I hereby offer to accompany any Senator to Iraq, whether they are pro-or anti-war, Democrat or Republican. I will make this offer personally to a few select Senators as well. Our conversations during the visit would be on- or off-record, as they wish. Touring Iraq with me, as well as briefings by U.S. officers and meetings with Iraqis, would provide an accurate and nuanced account of the progress and challenges ahead, so that the Senators might have a highly informed perspective on this most critical issue. Our civilian leaders need to make decisions based on the best information available.

The only way to learn what is really going on in Iraq is to go there and listen to our ground commanders, who know what they are doing. Generals Petraeus and Odierno have years of experience in Iraq, and vast knowledge of our efforts there.

But the young soldiers who have done multiple tours in Iraq also have unique and invaluable perspectives as well. These young soldiers have personally witnessed the trajectory of the war shift dramatically, and can articulate those changes in concrete and specific terms. It doesn’t matter if a soldier is only twenty-something. If he or she spent two or three years in the war, that person is likely to have valuable insights.

The best way to understand what is really going on is to listen closely to a wide range of service members who have done multiple tours in Iraq. Some will be negative, some will be positive, but overall I am certain that the vast majority of multi-tour Iraq veterans will testify that there has been great progress, and now there is hope. Combat veterans don’t tolerate happy talk or wishful thinking. They’ll tell you the raw truth as they see it.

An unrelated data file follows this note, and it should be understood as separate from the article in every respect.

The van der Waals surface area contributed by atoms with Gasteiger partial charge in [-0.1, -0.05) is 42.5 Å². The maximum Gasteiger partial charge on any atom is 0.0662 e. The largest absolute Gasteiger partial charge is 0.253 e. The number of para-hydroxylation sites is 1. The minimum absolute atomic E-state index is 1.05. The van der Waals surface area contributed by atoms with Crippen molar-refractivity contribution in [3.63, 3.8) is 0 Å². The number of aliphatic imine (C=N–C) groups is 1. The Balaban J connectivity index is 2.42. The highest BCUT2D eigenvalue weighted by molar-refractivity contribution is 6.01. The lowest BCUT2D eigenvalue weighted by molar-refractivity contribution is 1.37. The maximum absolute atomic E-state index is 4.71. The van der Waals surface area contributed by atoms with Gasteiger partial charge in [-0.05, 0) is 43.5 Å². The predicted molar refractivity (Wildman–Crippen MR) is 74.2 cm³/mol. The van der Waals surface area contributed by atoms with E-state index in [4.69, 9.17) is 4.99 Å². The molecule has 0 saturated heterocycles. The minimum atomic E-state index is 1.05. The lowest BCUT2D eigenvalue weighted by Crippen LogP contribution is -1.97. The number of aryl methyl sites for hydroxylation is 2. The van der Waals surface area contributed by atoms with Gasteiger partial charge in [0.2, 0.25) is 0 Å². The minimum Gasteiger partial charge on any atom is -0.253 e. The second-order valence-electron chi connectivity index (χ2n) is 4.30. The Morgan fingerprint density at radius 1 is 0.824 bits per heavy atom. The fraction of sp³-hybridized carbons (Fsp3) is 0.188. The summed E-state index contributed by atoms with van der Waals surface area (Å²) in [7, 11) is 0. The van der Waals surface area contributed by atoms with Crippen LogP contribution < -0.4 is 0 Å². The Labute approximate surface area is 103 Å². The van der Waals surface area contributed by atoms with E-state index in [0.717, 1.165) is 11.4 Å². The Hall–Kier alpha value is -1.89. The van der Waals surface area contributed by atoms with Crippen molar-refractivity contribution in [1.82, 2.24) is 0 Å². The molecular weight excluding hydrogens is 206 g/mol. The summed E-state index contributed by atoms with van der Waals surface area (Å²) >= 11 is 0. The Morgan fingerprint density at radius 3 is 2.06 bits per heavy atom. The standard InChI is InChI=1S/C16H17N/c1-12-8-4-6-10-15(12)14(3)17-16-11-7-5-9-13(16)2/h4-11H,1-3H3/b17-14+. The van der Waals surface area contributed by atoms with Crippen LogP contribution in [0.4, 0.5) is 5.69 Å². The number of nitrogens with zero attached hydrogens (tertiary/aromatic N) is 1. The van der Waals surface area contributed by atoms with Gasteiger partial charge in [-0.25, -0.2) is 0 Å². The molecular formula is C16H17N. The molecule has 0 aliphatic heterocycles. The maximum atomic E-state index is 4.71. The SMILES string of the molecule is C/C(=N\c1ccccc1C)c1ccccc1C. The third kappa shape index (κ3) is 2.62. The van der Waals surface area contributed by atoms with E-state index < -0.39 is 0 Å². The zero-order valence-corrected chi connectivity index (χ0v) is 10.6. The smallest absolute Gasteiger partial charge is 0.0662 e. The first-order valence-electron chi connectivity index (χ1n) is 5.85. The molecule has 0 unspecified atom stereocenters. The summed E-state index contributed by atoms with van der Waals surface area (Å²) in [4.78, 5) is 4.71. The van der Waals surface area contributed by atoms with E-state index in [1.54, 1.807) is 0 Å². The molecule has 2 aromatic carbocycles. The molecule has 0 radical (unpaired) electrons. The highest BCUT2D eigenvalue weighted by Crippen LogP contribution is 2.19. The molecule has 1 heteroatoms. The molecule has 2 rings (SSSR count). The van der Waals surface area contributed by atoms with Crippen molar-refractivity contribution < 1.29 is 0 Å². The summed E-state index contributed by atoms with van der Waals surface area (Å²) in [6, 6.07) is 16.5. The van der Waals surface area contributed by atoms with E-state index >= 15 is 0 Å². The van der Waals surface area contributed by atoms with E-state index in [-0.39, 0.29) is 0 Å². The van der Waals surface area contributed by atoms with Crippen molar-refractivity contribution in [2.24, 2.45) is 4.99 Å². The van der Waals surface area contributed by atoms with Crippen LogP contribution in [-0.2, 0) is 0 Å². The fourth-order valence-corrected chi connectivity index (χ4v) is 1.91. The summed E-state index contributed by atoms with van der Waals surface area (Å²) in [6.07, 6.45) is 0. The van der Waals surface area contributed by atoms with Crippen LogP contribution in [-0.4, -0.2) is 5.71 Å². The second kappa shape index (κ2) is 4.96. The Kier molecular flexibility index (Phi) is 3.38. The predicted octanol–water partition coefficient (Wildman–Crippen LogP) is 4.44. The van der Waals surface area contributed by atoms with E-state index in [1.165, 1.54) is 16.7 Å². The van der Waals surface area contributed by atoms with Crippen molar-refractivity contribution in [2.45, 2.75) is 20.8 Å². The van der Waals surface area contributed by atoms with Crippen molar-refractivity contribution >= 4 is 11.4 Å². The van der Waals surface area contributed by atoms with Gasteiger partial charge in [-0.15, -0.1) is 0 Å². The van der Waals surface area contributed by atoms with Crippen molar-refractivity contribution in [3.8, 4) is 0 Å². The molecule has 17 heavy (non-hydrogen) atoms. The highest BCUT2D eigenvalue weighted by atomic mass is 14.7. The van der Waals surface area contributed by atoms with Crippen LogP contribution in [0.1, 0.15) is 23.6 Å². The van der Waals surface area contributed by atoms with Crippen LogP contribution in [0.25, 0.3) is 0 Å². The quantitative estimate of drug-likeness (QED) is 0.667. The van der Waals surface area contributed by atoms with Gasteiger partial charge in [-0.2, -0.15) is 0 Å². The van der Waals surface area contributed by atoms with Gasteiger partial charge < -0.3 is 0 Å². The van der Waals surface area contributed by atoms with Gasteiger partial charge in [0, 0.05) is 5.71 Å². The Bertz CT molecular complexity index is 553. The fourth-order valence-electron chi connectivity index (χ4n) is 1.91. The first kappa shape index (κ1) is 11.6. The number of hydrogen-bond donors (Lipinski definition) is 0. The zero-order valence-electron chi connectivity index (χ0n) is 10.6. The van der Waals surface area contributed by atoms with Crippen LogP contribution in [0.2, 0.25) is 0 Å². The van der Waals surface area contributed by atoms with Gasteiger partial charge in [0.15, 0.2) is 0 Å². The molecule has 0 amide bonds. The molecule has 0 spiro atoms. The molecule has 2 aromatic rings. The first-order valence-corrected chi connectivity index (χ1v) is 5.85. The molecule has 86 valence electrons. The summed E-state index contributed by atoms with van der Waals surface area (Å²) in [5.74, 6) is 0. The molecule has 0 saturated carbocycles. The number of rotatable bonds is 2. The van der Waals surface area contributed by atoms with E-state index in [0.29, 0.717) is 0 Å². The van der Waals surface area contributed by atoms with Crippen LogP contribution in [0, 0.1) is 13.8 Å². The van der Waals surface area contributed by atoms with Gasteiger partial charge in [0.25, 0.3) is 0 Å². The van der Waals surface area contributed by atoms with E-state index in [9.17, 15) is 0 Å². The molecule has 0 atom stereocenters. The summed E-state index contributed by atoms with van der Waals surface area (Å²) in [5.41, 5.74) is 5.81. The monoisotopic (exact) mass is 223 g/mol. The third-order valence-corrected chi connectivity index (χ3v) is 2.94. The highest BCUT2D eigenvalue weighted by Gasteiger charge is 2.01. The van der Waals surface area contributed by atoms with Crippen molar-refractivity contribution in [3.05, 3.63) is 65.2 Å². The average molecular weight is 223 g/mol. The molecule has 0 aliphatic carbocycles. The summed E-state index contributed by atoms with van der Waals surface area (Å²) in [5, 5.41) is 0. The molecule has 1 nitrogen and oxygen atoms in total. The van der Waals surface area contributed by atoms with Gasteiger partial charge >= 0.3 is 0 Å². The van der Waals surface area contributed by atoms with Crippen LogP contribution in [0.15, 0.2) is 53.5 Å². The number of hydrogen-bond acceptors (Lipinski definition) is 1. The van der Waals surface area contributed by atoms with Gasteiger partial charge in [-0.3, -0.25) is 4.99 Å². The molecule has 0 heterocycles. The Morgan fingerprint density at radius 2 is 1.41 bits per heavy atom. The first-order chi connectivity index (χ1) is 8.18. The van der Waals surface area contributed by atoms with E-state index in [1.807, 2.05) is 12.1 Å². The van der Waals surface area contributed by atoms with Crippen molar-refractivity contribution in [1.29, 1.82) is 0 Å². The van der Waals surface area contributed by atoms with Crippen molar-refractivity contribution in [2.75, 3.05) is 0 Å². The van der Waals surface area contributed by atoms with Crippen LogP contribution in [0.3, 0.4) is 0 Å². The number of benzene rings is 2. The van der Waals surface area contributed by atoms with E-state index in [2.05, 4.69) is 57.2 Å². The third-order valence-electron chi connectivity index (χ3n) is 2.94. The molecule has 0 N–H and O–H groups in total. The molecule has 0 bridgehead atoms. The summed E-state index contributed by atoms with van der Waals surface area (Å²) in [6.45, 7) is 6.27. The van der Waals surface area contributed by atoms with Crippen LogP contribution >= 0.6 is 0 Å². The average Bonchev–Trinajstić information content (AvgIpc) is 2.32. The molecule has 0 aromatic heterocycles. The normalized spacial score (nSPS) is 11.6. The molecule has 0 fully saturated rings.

Meanwhile, the Code Pink people will be gnashing their teeth over this one. No doubt they will redouble their efforts at home to spin this is a way that harms the US and our troops. Spin away, ladies.

8 thoughts on “Michael Yon: "The War is Winding Down"

  1. The only way I want American involvement in Iraq to end and for the troops to come home would be if the situation in Iraq is well enough for the Iraqi forces to handle it themselves and maintain stability and order in their country.

    After reading the above post, I have greater hope it will happen soon.

  2. The Iraqis will inherit a stable, Islamic tyrannical theocracy to handle as the Coalition forces wind down, thanks to our short-sighted and self-divided and semi-coherent understanding of Islam, Jihad, and the aims of militant, imperialistic Mohammadism.

    Sharia Nation-Building, ho!

  3. Profitsbeard–

    How much did you expect us to learn and how fast did you expect us to learn it?

    What were we to do — continue our flyovers of northern Iraq indefinitely as the Stalin mini-me made his plans for the takeover of surrounding countries?

    Want to give me a better, *realistic* outcome than we achieved given what we were up against and our steep learning curve?

    I will repeat: had it not been for the deliberate perfidy of the State Dept minions in Baghdad in 2003, we’d not have lost as much ground as we did.

    And let’s hear another round of applause for Turkey’s pull-out, which left us with no place to put our troops in the north…

    Considering how much we had going against us, we did all right. No one expected us to be where we are right now as recently as six months ago…

  4. I have been reading Yon, Roggio, Totten, and several others, over the past five years, and the developments in the past two have been remarkable.
    While our forces have been excellent in sending the terrorist to their 72 goats, the politics involved have not been as helpful.